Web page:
KUALA LUMPUR, Feb 3 – Malaysia is planning to scrap more of its Covid-19 restrictions amid rising cases due to Omicron, though the lifting of Covid rules will be gradual and exclude the removal of mask mandates.
In recent weeks, countries like England and Denmark have announced plans to lift all their domestic coronavirus restrictions, including the wearing of face masks, with Omicron not being a “a severe disease for the vaccinated”.
However, face coverings are still required in health and care settings, including hospitals, and on public transport. Covid passes are also not required for large events and at public venues, and people are no longer being advised to work from home.
In Denmark and across the United Kingdom, more than 80 per cent of the population have had two vaccinations and over 60 per cent have been given a booster dose, according to global data tracker Our World in Data.
Health Minister Khairy Jamaluddin said Malaysia will also consider easing certain restrictions but the move will be done in a “targeted, calibrated, and proportionate” manner instead of all in one go.
“Our approach to reopening the economy is that it will be targeted, calibrated, and proportionate. From the Ministry of Health’s (MOH) point of view, we are not subscribed to the ‘re-open everything at once’ school of thought.
“Although we have utmost conviction in the vaccination programme, we are still adopting a more cautious approach and will re-open in stages. But I’m confident with the paediatric Covid-19 inoculation programme (PICKids) and the booster dose programme, which is increasingly reassuring, we can ease more restrictions.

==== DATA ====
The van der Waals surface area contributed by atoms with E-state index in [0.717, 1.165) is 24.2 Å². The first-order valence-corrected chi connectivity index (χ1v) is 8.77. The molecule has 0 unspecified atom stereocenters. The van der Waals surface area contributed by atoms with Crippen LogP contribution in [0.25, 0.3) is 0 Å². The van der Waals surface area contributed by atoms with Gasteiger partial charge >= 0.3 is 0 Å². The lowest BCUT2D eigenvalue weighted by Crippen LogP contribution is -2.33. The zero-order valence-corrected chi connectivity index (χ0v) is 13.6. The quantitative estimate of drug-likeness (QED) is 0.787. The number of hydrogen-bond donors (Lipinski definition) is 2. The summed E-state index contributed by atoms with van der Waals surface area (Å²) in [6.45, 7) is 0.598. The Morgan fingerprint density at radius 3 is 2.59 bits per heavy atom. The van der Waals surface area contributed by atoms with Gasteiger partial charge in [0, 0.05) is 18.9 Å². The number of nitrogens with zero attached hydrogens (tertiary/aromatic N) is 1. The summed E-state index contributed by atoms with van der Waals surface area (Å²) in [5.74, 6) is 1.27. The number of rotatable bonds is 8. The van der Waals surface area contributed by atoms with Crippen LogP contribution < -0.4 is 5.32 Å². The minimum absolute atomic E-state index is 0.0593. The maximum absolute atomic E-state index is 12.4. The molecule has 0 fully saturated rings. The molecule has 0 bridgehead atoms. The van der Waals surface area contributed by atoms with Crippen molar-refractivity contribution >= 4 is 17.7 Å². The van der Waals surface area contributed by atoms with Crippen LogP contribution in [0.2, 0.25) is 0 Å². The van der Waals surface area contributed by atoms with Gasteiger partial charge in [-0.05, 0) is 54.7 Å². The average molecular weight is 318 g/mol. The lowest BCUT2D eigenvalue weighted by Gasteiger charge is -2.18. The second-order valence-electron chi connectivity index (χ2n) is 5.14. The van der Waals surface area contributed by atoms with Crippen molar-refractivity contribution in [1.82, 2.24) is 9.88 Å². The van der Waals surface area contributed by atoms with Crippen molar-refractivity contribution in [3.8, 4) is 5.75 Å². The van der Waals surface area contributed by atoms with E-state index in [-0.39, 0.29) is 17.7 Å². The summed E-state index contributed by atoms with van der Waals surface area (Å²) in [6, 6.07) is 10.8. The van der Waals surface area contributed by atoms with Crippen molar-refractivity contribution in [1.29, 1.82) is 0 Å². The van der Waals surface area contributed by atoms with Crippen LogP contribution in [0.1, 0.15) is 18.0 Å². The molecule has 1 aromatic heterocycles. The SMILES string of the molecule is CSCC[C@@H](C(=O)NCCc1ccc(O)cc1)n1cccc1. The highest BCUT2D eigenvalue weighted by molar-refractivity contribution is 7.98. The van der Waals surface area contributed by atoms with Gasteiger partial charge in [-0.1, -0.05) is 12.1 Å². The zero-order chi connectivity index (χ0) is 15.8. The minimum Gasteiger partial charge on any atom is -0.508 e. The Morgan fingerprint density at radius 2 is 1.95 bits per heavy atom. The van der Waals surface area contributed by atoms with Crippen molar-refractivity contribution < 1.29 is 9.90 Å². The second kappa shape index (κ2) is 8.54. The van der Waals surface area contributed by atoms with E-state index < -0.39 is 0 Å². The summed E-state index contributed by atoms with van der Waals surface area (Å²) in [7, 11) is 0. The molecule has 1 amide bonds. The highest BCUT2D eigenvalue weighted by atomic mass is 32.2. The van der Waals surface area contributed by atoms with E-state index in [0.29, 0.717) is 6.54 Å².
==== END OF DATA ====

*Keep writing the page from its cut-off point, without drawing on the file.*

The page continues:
“Some of the things you (CodeBlue) mentioned earlier, we will bring into the quartet meeting for discussion. But I can tell you, as far as Malaysia is concerned, face masks will stay for the foreseeable future.
“We are still, at MOH, not willing to compromise as far as public health measures are concerned. Some of the other things like opening hours and things like that, yes, of course, we will look into that,” he said in response to CodeBlue’s question on whether Malaysia will follow Denmark and the UK in lifting all domestic restrictions.
Khairy said the government will also review its current isolation requirements, but decisions will only be made after Covid trends from the Chinese New Year festivities are factored in.
Khairy expects Malaysia’s Covid-19 cases to continue moving upwards in the coming weeks, going even beyond the current seven-day average of 5,299 cases.
Nevertheless, he told the public not to panic over the number of Covid-19 cases but instead look at more telling indicators like hospitalisations and intensive care unit (ICU) admissions.
Even then, hospital admissions do not seem to be completely reflective of the severity of the epidemic anymore as Dr Mahesh Appannan, head of data at MOH’s Crisis Preparedness and Response Centre (CPRC), pointed out recently on Twitter that milder Covid cases are now being admitted, in reference to CodeBlue’s report of a 77 per cent rise in Covid admissions in Kuala Lumpur.
In the past seven days, hospital admissions nationwide increased by 5 per cent, lower than the 33 per cent average increase in daily Covid infections. The country’s ICU figures, however, has continued to decline since September last year, with the utilisation rate at 50 per cent, including non-Covid cases.